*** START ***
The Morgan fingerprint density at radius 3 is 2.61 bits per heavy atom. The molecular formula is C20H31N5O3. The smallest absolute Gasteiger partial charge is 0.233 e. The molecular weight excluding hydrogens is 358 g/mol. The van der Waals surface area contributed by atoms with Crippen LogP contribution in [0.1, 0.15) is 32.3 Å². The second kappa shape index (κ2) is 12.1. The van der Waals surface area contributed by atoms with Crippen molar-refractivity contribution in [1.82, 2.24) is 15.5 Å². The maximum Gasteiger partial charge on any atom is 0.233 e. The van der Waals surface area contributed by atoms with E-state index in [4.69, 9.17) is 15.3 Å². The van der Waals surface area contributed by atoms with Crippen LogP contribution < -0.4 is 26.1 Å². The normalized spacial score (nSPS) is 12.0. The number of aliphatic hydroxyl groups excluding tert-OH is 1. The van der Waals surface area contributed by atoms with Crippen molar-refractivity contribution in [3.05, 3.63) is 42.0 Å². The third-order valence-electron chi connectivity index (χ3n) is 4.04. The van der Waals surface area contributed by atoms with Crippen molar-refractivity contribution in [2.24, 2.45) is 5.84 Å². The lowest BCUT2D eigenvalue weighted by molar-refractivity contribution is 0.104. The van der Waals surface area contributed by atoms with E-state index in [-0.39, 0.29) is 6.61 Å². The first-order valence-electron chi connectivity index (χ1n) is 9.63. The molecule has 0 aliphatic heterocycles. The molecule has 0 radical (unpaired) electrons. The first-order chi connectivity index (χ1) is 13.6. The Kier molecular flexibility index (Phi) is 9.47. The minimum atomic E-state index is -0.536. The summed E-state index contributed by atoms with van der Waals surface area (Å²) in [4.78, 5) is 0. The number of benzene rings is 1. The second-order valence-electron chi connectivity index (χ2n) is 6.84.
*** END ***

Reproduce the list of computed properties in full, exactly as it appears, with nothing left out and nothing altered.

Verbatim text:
The Morgan fingerprint density at radius 3 is 2.61 bits per heavy atom. The molecular formula is C20H31N5O3. The smallest absolute Gasteiger partial charge is 0.233 e. The molecular weight excluding hydrogens is 358 g/mol. The van der Waals surface area contributed by atoms with Crippen LogP contribution in [0.1, 0.15) is 32.3 Å². The second kappa shape index (κ2) is 12.1. The van der Waals surface area contributed by atoms with Crippen molar-refractivity contribution in [1.82, 2.24) is 15.5 Å². The maximum Gasteiger partial charge on any atom is 0.233 e. The van der Waals surface area contributed by atoms with E-state index in [4.69, 9.17) is 15.3 Å². The van der Waals surface area contributed by atoms with Crippen LogP contribution < -0.4 is 26.1 Å². The normalized spacial score (nSPS) is 12.0. The number of aliphatic hydroxyl groups excluding tert-OH is 1. The van der Waals surface area contributed by atoms with Crippen molar-refractivity contribution in [3.05, 3.63) is 42.0 Å². The third-order valence-electron chi connectivity index (χ3n) is 4.04. The van der Waals surface area contributed by atoms with Crippen molar-refractivity contribution in [2.24, 2.45) is 5.84 Å². The lowest BCUT2D eigenvalue weighted by molar-refractivity contribution is 0.104. The van der Waals surface area contributed by atoms with E-state index in [-0.39, 0.29) is 6.61 Å². The first-order valence-electron chi connectivity index (χ1n) is 9.63. The molecule has 0 aliphatic heterocycles. The molecule has 0 radical (unpaired) electrons. The first-order chi connectivity index (χ1) is 13.6. The Kier molecular flexibility index (Phi) is 9.47. The minimum atomic E-state index is -0.536. The summed E-state index contributed by atoms with van der Waals surface area (Å²) in [4.78, 5) is 0. The number of benzene rings is 1. The second-order valence-electron chi connectivity index (χ2n) is 6.84.